Monday, March 13, 2023

Q&A with Liz Scheier


Photo by Tina Krohn

Liz Scheier is the author of the memoir Never Simple, which recounts her relationship with her mother. Scheier is also a product developer for an educational nonprofit, and she lives in Washington, D.C.




Q: On your website, you say that when you started your writing project that became this book, “My only criteria was that it would not be about my mother. Two years later I looked up to find that I had written a complete manuscript that was entirely about my mother.” Why do you think it turned out that way?


A: It turns out that when something really huge is happening in your life, you have to write about it. I was on maternity leave with my second child. My mother’s eviction proceedings were heating up, and the calls were coming in. I needed someplace to put the fear, rage, and love. It was like a therapy journal. A year into the project, she died--to me, very suddenly. I had 50,000 words, which was half a book.


When I had my first child. I was looking up books about how not to pass on the trauma of your life to your child. I wanted to [write something like] that.


Q: How was the book’s title chosen, and how would you describe the relationship between you and your mother?


A: I submitted the manuscript to my agent under the title “Liar.” His husband came up with “Mother of Invention.” Then two other books with that title came out! My agent found an Oscar Wilde quote, “The truth is rarely pure and never simple.”


Our dynamic was pretty challenging. She had a number of diagnoses, and the one that stuck was borderline personality disorder. It’s like narcissistic personality disorder. The defining characteristics are a terrifying fear of abandonment, a shuttling between rage and panic, and the inability to retain relationships you care about. You end up pushing people away.


Adults can say they don’t want to be in a relationship [with someone like that] but children can’t. As an adult, I was supporting her. I separated at various times. After my first child was born, I couldn’t function with a dozen phone calls a day.


It was not easy to separate. She was unable to see me as a person separate from herself. It’s easier to say, “I’m not going to pick up the phone” when she was calling from her apartment, but more difficult when she was in a New York City shelter.


Q: How did writing the book affect you?


A: It was comforting at times to put it on paper. The story can be a morass in your head, but when you put it in a story, it’s easier to grasp.


Once the book was published, I had three buckets of reactions: from close friends and loved ones who knew most of the story; from acquaintances in book clubs and other friends; and from strangers on the internet.


Three or 4 percent of the people were saying, “You’re a terrible person, you’re the abuser,” which is hard to hear; when you sort of believe that, the comments hit. I let my mother go to a homeless shelter. There was no good option.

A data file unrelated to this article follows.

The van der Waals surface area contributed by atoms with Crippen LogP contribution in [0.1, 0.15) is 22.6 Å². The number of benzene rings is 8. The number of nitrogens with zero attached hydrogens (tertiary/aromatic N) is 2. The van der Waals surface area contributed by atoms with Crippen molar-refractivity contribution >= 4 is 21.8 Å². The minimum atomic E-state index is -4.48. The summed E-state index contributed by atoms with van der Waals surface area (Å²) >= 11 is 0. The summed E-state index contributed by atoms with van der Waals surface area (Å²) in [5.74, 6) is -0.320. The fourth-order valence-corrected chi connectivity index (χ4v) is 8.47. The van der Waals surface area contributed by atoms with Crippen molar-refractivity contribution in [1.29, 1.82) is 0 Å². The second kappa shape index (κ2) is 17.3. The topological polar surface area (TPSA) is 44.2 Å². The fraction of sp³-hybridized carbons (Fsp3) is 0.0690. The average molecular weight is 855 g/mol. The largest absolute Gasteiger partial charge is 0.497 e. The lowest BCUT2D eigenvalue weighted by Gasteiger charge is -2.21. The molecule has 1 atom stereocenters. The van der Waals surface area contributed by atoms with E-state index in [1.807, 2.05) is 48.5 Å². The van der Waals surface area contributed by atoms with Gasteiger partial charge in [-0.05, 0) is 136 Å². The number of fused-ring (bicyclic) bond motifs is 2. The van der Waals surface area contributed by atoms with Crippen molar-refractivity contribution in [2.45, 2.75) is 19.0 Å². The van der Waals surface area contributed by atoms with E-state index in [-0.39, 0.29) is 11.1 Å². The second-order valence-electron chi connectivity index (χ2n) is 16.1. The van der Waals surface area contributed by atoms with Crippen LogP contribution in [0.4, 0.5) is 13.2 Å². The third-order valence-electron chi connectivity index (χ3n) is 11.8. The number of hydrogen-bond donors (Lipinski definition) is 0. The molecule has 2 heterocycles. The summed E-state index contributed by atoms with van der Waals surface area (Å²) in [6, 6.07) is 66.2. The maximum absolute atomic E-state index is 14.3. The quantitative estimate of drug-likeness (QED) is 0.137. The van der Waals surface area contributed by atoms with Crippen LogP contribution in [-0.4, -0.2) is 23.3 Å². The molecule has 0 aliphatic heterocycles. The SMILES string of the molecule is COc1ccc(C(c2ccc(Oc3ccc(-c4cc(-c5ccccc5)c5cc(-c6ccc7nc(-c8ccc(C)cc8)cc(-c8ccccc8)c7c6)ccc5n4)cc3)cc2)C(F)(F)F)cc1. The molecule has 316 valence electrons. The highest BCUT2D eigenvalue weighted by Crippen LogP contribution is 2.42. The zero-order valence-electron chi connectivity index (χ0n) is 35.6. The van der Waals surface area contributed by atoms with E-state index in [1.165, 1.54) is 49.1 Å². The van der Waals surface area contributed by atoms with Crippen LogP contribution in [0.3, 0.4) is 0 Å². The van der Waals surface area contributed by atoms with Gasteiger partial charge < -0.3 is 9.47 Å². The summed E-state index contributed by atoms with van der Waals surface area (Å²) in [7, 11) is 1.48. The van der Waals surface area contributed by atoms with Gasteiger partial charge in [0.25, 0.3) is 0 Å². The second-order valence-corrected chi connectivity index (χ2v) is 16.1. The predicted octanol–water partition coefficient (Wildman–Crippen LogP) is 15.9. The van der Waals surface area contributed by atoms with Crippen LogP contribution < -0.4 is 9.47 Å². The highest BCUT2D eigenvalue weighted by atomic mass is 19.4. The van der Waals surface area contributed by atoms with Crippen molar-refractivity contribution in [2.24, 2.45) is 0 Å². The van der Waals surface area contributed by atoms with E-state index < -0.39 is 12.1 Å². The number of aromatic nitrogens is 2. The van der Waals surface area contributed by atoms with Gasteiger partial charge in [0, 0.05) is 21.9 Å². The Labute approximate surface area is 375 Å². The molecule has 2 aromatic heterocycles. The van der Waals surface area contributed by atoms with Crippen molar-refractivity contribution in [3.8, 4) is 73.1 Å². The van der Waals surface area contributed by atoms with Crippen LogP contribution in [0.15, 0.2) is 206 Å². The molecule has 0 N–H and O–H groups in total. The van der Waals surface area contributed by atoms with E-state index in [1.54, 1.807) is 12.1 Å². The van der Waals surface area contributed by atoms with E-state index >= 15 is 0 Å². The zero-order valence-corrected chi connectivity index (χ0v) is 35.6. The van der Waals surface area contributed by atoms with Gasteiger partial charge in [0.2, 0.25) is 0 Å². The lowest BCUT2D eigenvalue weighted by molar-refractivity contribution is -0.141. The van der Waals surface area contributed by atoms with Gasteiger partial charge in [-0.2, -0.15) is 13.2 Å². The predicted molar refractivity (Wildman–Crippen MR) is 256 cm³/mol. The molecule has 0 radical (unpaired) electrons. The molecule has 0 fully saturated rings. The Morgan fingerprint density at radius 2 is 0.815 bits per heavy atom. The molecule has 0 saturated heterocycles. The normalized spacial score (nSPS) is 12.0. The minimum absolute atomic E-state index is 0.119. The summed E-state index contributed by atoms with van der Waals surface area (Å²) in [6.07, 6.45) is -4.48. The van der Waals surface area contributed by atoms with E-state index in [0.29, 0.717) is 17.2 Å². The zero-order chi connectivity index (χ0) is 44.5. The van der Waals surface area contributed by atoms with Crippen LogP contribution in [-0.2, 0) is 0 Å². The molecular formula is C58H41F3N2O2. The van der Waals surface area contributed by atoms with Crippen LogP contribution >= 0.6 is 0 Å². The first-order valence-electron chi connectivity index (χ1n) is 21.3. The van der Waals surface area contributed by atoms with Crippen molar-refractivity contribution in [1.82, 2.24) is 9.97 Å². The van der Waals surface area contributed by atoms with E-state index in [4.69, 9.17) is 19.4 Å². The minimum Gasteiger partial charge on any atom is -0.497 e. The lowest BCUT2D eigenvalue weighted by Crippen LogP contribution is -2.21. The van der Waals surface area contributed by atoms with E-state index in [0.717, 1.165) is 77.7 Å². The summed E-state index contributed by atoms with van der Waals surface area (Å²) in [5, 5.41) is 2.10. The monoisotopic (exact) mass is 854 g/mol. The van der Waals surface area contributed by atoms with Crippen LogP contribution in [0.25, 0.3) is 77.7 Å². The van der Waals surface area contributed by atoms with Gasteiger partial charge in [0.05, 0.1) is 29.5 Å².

But the vast majority of responses have been very kind. People saying, “I also was raised by a single mother with borderline personality disorder. Thank you for telling our story.”


Q: In The New York Times, Elisabeth Egan writes of the book, “Scheier approaches her childhood like a detective...going room by room, block by block and year by year as she points out the cracks between the fiction she was raised with and the facts she pieced together on her own.” What do you think of that description?


A: It’s a beautiful description. That’s what it felt like at the time. A detective is an apt description. I don’t always trust my own perspective, but if I have documentation, it means a lot.


Q: What do you think the book says about the impact mental illness can have on a family?


A: At the time I wrote the book, I didn’t know the term “cycle breaker.” I was trying to tell my mother’s story without making her into a monster. People with mental illnesses are not monsters. She struggled every day of her life. But there was a negative impact on the people around her, including me.


There’s been a pushback recently on the idea that “your family is your family”—now, any toxic relationship is a reason for severance. For most people, either extreme is not the most realistic one. We’re wobbling around in the middle trying to find the right balance. There’s the idea that [the action you take] need not be for all time.


Q: Can you say more about the term “cycle breaker”?


A: Many illnesses become generational, even if they’re not genetic. My grandmother suffered from trauma and developed a disorder. My mother was raised in disorder and developed a disorder. I did not develop the disorder. It’s about how to parent children and stop the cycle.


Q: What do you hope readers take away from the book?


A: I hope readers take away the importance of giving each other grace and giving themselves grace. I was speaking to a group about eldercare when the elder has mental illness. Caring for an elderly parent is never easy, but it’s more complicated when the parent has been abusive.


In a “normal” relationship, they cared for you, so you care for them. In a flawed relationship, that assumption is severed. [There’s a question of how] you can live up to the relationship without destroying your own family.


Q: Are you working on another book?


A: I’ve finished a novel and submitted it to my agent.


Q: Anything else we should know?

A: The abuse of children can seem salacious. I’m trying to get across a more complicated dynamic.


--Interview with Deborah Kalb. Liz Scheier will be participating in the Temple Sinai Authors Roundtable on March 25.

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